05/18/2010 // West Palm Beach, FL, USA // Tara Monks // Tara Monks
Detroit, MI – The police raid on a family home on Sunday, May 16, 2010 that left a 7-year-old girl dead has lead to two lawsuits, according to CNN. It has also been reported by MSNBC that the Special Response Team that conducted the raid was being followed by A&E videographers who caught the entire incident on tape. The A&E team was filming for its series “The First 48,” a show chronicling the works of Detroit homicide detectives.
While police claim officers threw a flash grenade through the first-floor window of the two-family home and the officer’s gun discharged during a scuffle with the girl’s grandmother, the family’s attorney claims otherwise.
According to reports from MSNBC, the family’s attorney claims to have seen three to four minutes of a video of the raid. The lawyer claims the video shows an officer throwing the flash grenade into the home and then shooting into the home from the outside.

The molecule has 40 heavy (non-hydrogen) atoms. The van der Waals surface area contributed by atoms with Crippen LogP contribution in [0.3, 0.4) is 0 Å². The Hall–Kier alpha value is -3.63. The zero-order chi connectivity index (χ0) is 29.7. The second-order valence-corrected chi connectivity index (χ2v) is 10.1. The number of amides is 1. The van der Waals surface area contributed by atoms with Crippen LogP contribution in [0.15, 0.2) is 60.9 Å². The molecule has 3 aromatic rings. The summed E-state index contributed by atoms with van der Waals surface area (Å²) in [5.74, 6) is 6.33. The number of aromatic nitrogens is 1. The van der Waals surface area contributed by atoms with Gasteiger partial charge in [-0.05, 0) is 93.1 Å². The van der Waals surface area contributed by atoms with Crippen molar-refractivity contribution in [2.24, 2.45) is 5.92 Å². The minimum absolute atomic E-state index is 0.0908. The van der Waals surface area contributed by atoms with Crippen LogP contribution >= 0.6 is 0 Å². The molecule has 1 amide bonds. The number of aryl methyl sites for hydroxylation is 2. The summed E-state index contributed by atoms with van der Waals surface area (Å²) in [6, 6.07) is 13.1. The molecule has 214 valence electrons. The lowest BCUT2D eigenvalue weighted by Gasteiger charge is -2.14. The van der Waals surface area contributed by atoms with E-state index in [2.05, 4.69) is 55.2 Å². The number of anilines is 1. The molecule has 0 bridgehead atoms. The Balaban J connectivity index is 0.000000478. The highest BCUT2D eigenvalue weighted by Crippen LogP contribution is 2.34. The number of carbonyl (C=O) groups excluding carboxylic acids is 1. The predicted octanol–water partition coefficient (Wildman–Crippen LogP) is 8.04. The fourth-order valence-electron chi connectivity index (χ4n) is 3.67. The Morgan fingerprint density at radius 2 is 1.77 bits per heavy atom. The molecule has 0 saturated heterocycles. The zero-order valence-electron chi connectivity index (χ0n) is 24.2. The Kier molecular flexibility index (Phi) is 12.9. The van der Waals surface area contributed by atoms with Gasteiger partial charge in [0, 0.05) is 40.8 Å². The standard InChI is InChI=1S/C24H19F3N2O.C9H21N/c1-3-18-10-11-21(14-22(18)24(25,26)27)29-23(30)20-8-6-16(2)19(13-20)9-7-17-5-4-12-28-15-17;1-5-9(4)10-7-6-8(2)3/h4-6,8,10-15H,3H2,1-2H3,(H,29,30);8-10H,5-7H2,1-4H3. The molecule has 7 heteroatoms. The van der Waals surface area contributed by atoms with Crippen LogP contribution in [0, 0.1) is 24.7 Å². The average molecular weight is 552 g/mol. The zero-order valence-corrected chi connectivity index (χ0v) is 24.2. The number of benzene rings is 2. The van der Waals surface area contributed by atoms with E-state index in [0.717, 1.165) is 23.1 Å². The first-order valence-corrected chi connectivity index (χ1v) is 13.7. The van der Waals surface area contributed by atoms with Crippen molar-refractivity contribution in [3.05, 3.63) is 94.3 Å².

The little girl, Aiyana Jones, was severely burned by the grenade before she was shot. She was reportedly sleeping on the couch at the time of the raid.
A&E denied a request from the Associated Press for the footage and a spokesman for the company said no one was going to comment on the case.
The state and federal lawsuits allege gross negligence, violation of civil rights and conspiracy to cover up the violation of civil rights.
The raid resulted in the arrest of the a 34-year-old man suspected of brutally killing a 17-year-old male. He was found in the upstairs unit of the family home. Police had warrants to search both properties of the home, and members of the girl’s family were seen entering both units Monday, May 17.
As of Monday, the suspect had not been charged.
The case was handed over to the Michigan State Police to avoid any conflicts of interest.
There is also interest in whether the accompanying video cameras had anything to do with the severity of the raid. Some attorneys told reporters they were unaware of instances where police used flash grenades when children were possibly present.
Detroit police have not identified the officer whose gun fired the shot that killed the girl. Assistant Chief Ralph Godbee told reporters the officer is a 14-year veteran who has served six to seven years on the Special Response Team.